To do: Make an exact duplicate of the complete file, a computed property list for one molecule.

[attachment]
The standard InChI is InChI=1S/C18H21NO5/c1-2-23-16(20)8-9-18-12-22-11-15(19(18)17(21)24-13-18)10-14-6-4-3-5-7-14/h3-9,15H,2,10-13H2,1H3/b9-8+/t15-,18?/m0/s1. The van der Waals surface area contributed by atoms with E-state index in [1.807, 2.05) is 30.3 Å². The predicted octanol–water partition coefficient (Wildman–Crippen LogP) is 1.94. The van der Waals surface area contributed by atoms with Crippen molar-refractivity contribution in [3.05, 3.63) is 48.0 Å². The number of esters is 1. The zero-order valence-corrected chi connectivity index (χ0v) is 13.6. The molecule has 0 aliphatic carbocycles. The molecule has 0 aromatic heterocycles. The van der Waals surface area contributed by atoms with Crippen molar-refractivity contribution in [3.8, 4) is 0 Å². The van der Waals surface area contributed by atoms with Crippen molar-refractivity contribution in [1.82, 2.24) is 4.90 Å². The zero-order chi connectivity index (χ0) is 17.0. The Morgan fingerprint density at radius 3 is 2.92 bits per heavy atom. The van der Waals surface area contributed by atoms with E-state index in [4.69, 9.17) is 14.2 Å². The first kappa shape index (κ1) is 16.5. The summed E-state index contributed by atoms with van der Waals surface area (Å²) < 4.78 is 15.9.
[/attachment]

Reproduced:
The standard InChI is InChI=1S/C18H21NO5/c1-2-23-16(20)8-9-18-12-22-11-15(19(18)17(21)24-13-18)10-14-6-4-3-5-7-14/h3-9,15H,2,10-13H2,1H3/b9-8+/t15-,18?/m0/s1. The van der Waals surface area contributed by atoms with E-state index in [1.807, 2.05) is 30.3 Å². The predicted octanol–water partition coefficient (Wildman–Crippen LogP) is 1.94. The van der Waals surface area contributed by atoms with Crippen molar-refractivity contribution in [3.05, 3.63) is 48.0 Å². The number of esters is 1. The zero-order valence-corrected chi connectivity index (χ0v) is 13.6. The molecule has 0 aliphatic carbocycles. The molecule has 0 aromatic heterocycles. The van der Waals surface area contributed by atoms with Crippen molar-refractivity contribution in [3.8, 4) is 0 Å². The van der Waals surface area contributed by atoms with Crippen molar-refractivity contribution in [1.82, 2.24) is 4.90 Å². The zero-order chi connectivity index (χ0) is 17.0. The Morgan fingerprint density at radius 3 is 2.92 bits per heavy atom. The van der Waals surface area contributed by atoms with E-state index in [4.69, 9.17) is 14.2 Å². The first kappa shape index (κ1) is 16.5. The summed E-state index contributed by atoms with van der Waals surface area (Å²) < 4.78 is 15.9.